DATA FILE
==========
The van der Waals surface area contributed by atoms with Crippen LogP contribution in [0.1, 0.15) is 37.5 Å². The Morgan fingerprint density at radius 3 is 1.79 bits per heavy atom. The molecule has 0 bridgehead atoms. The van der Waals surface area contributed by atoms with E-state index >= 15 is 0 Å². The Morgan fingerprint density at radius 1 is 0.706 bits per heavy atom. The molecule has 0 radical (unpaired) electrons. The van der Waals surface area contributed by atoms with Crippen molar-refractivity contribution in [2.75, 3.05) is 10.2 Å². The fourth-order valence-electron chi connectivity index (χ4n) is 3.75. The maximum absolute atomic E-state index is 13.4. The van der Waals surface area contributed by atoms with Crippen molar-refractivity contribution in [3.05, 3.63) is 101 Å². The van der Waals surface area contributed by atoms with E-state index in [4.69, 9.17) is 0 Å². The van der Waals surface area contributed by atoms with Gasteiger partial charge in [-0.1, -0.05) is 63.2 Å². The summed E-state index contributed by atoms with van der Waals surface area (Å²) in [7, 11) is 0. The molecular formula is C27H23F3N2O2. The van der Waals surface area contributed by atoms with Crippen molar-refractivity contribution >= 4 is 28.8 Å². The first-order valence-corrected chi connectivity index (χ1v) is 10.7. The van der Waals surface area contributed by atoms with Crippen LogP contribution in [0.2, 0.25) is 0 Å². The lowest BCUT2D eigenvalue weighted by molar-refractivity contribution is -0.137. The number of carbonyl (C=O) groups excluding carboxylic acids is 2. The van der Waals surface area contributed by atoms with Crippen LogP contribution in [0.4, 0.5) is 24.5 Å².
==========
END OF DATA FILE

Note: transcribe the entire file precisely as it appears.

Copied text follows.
The van der Waals surface area contributed by atoms with Crippen LogP contribution in [0.1, 0.15) is 37.5 Å². The Morgan fingerprint density at radius 3 is 1.79 bits per heavy atom. The molecule has 0 bridgehead atoms. The van der Waals surface area contributed by atoms with E-state index >= 15 is 0 Å². The Morgan fingerprint density at radius 1 is 0.706 bits per heavy atom. The molecule has 0 radical (unpaired) electrons. The van der Waals surface area contributed by atoms with Crippen molar-refractivity contribution in [2.75, 3.05) is 10.2 Å². The fourth-order valence-electron chi connectivity index (χ4n) is 3.75. The maximum absolute atomic E-state index is 13.4. The van der Waals surface area contributed by atoms with Crippen molar-refractivity contribution in [3.05, 3.63) is 101 Å². The van der Waals surface area contributed by atoms with E-state index in [4.69, 9.17) is 0 Å². The van der Waals surface area contributed by atoms with Gasteiger partial charge in [-0.1, -0.05) is 63.2 Å². The summed E-state index contributed by atoms with van der Waals surface area (Å²) in [7, 11) is 0. The molecular formula is C27H23F3N2O2. The van der Waals surface area contributed by atoms with Crippen molar-refractivity contribution >= 4 is 28.8 Å². The first-order valence-corrected chi connectivity index (χ1v) is 10.7. The van der Waals surface area contributed by atoms with Crippen LogP contribution in [0.2, 0.25) is 0 Å². The lowest BCUT2D eigenvalue weighted by molar-refractivity contribution is -0.137. The number of carbonyl (C=O) groups excluding carboxylic acids is 2. The van der Waals surface area contributed by atoms with Crippen LogP contribution in [0.4, 0.5) is 24.5 Å².